On Reviving a Democratic Political Party

The recuperation of the Democratic Party in the state of Oregon in the 1950s is a minor legend that has probably grown a bit too perfect in the retelling over the years. The essential strategy, however, bears repeating. A group of young activists took over the state party apparatus and found that

“the party was fatally burdened by crooks, drunks, has-beens, never-wases and stumble-bums. Our party was not taken seriously by voters in those days. Too many of them knew that it served as an auxiliary to the Republican Party, drawing its financial backing from moneyed Republicans, who thus guaranteed themselves a docile adversary which could either be defeated or managed…. My job as state chairman from 1952-56 consisted mainly, then, of riding the bums out, recruiting first-rate candidates and giving the public competing points of view to choose between. The merit of this approach shows in the election results.”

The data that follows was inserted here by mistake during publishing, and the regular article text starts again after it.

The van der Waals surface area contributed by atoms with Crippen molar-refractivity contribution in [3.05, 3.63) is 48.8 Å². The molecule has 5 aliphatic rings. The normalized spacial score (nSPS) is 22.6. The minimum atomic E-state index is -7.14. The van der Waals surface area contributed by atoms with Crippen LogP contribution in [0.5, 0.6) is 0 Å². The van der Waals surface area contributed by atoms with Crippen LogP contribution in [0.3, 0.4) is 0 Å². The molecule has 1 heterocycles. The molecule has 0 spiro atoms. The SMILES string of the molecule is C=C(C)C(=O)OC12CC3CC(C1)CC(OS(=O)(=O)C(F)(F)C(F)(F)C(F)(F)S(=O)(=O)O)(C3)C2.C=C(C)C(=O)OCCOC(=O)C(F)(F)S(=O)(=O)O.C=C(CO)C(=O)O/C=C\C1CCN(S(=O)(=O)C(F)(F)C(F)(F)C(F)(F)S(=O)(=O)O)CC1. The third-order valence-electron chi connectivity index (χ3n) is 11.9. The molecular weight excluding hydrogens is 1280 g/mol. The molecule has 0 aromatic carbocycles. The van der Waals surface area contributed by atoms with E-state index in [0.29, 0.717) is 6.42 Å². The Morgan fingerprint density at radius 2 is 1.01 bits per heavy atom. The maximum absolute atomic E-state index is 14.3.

Those results were that Democrats came back from the dead and won the governorship, all but one congressional seat; won one Senate seat and convinced the maverick Independent (and ex-Republican) Senator Wayne Morse to join up with them, thus giving them both Senate seats.

The current moribund national Democrats are similar to the Oregon Democrats of the first half of the twentieth century. Already younger activists have figuratively taken the helm in the person of Howard Dean. It is harder to get enough money from other sources to completely feed from a different trough than the Republicans, but there is still enough room to offer a competing, positive vision. Republicans are finding that Bush got reelected less for his ideas than for scaring people to the point that they weren’t comfortable with John Kerry. There is still room for better ideas to allow America to make up for the frightened ‘04 vote.